Due to the uncertain and stressful times we are currently living in, and also because of research I’ve recently read on the importance of a “playful frame of mind” as we evolve as authentic leaders, I decided to resurrect and share an article I wrote three years ago. …
Many of us learn that after a certain age, it is not appropriate to play. We get messages that we need to become serious and act like an adult. More and more research has shown how important play and laughter are for health and wellness throughout our lives.
You may have heard that laughter is the best medicine. When we laugh, we release endorphins and encourage energy to move throughout our body. In the words of Candace Pert, a neuroscientist and pharmacologist who has spent much of her scientific life studying the mind-body link:
Play and laughter are vital to feeling good. Recreation isn’t merely a frivolous addition to life or a hard-earned reward for work…I believe that in a society driven by a strong work ethic, with so many individuals burdened with workaholism, people aren’t getting enough endorphinergic surges through the bodymind on a regular basis. For you to not be laughing and playing during some part of every day is unnatural and goes against your fundamental biochemistry.
Everything You Need to Feel Go(o)d), 2006
Stuart Brown, founder of the National Institute for Play, has conducted research that shows play is not only energizing and fun, but also important for human physical, emotional and cognitive development, and intelligence. Addictions, depression, stress-related illnesses and interpersonal violence have been linked to the prolonged deprivation of play –http://www.nifplay.org . Brown’s TED talk outlines different types of play and provides evidence of the importance of play throughout our lives –http://www.ted.com/talks/stuart_brown_says_play_is_more_than_fun_it_s_vital.html
Based on research by Brown, Pert and others, it is recommended for the health of our minds and bodies that we engage in play and laughter every day.
Types of Play
Research on animals and humans has identified a number of different types of play including:
- Body Play – when we move our bodies in different ways; for example, jumping, running, skipping or moving our bodies to real or imagined music.
- Object Play – when we make an object (e.g. a snowball) and play with it, or play with an object such as a soccer ball.
- Imaginative Play – creating an imaginary friend you interact with (you may have had an imaginary friend when you were a child); creating and sharing a fantasy story with a child; playing “dress up”.
- Social Play – playing tag or playing house with others
- Transformative Play – through digital and other types of “structured” play we learn creative problem-solving.
Strategies for Incorporating more play and laughter
- Travel back in time and identify and write down types of play activities you enjoyed and engaged in as a child.
- Reflect on how many of these activities you currently engage in as an adult and how often you engage in them.
- Rate on a scale of 1 to 10 how energized each of the above activities makes you feel – 1 being “not at all” and 10 being “full of energy”.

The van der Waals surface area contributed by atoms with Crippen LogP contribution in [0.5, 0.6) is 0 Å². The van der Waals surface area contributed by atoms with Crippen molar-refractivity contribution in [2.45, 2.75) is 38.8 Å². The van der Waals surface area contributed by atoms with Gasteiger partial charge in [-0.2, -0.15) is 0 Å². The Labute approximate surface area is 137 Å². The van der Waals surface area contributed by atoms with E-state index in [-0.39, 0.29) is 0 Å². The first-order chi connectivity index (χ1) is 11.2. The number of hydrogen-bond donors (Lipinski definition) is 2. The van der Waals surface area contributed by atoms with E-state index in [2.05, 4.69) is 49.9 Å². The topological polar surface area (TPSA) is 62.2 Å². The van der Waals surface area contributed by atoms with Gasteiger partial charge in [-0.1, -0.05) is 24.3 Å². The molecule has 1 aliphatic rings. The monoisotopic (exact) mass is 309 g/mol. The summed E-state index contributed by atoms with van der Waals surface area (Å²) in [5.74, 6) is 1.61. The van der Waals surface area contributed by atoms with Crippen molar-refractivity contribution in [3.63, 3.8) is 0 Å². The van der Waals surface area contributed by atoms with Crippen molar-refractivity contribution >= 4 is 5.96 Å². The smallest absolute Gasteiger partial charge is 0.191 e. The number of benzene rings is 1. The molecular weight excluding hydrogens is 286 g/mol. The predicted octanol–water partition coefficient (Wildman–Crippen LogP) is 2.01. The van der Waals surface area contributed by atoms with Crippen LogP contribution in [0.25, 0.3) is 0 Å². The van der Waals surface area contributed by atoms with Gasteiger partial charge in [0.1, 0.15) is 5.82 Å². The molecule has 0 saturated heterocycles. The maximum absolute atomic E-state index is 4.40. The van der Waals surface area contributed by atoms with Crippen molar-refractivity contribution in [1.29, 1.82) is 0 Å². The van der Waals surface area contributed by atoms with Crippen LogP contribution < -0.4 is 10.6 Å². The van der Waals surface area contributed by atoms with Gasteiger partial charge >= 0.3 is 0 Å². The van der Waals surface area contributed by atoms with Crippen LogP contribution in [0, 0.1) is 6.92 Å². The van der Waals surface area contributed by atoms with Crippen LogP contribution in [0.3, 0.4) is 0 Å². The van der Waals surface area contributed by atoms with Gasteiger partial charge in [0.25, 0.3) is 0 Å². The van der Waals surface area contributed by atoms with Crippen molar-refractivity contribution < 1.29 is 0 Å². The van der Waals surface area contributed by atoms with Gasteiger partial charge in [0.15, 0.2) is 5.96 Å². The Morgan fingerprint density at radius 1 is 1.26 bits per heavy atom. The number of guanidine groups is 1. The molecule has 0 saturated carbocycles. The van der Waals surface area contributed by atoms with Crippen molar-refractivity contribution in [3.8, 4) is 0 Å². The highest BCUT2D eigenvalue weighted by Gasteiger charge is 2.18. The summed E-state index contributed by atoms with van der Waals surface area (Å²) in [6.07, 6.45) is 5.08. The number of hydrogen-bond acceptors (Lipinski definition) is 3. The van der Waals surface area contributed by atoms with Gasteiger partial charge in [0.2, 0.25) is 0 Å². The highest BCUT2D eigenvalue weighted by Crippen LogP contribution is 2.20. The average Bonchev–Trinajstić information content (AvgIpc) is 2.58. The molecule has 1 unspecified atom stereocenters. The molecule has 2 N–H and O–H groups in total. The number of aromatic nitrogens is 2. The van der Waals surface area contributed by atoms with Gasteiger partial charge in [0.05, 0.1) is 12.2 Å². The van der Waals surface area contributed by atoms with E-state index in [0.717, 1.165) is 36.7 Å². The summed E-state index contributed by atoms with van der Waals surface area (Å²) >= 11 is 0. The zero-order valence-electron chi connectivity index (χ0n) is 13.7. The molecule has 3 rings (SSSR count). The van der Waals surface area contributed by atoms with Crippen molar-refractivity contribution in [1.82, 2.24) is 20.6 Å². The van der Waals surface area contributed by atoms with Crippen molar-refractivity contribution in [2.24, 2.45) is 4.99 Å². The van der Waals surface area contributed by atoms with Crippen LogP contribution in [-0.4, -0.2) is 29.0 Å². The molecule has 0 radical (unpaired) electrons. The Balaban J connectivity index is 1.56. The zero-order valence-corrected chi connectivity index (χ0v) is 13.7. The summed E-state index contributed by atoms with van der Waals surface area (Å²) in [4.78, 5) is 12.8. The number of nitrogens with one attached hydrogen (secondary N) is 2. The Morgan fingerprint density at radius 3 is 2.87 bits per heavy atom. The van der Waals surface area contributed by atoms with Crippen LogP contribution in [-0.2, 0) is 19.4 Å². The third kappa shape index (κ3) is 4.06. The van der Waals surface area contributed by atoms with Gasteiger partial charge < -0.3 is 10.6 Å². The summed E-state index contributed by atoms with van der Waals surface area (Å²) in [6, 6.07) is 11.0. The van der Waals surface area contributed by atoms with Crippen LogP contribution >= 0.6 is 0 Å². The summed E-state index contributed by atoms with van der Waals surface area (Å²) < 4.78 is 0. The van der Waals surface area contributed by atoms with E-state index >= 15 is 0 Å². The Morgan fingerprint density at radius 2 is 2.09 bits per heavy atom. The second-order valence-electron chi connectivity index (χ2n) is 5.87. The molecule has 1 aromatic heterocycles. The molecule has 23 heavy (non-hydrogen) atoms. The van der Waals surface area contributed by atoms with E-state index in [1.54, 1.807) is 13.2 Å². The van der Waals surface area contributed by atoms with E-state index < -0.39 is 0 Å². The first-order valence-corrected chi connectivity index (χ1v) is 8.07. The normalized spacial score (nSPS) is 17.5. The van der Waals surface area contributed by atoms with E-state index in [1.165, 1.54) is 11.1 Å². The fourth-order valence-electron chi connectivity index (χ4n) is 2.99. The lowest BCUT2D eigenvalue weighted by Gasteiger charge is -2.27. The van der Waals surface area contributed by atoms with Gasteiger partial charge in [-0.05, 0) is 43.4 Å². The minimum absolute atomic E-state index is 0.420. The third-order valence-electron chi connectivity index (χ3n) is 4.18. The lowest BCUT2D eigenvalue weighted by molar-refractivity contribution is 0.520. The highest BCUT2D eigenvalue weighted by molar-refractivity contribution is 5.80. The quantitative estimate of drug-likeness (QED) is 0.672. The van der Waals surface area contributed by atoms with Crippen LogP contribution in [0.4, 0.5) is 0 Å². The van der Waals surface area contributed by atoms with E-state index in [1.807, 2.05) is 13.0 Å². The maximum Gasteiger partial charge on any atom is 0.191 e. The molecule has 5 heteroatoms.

- Identify several play activities you would like to begin integrating into your life. Experiment and notice how they make you feel.
- Commit to engaging in some form of play and/or laughter on a daily basis. Ask friends and family for support (perhaps make it a family project to laugh and play at least once a day), and encourage play and laughter in their lives as well.
Your Inner Child
Another way to incorporate more play and laughter into your life is to connect with your inner child. According to Wikipedia “our inner child is our childlike aspect. It includes all that we learned and experienced as children, before puberty.” Others say that your inner child is your “true self” … the small child within you that never grew up. Your inner child is naturally fun, playful, and creative. It is also fragile and vulnerable.
Many of us have buried or rejected our inner child, and it takes some time to reconnect with and nurture it. The process may be challenging and scary for some, especially if you’ve experienced trauma. Connecting with our inner child helps us love, accept and nurture ourselves.
- Write a letter to your inner child saying that you want to reconnect. It can be a letter of apology or one expressing that you want to strengthen the relationship with her.
- Notice and acknowledge the feelings that come up when you connect with your inner child. Rather than “pushing them down” or rejecting them, allow any fears, sadness or insecurities to surface. Notice what you notice.
- Express those feelings by writing them down in a personal journal or through painting, finger painting or drawing.
- Picture yourself as a 3, 4 or 5 year old and reassure your younger self that they are safe, secure and loved.
- Reorganize your living space. Make it more fun. Bring out joyful childhood pictures, stuffed animals and trinkets and put them on your mantle. Paint one or several of your rooms with guidance from your inner child.
- Buy a coloring book and color several times a week.
- Spend time with children playing children’s games. These could be “hide and seek”, or imaginary games, and creating and telling your own stories.
- On awakening everyday ask your inner child what fun activity they would like to engage in today.
Research shows that bringing our inner child out to play and incorporating laughter and play into our days is essential to be healthy and happy throughout our lives. I encourage you to try some of the strategies and to notice what you notice.
I’d love to hear how you connect with your inner child and what you’ve noticed from that experience. Please share your experiences below so we can all learn and grow from each other.
 Originally published in the February 2017 issue of Eydis Authentic Living Magazine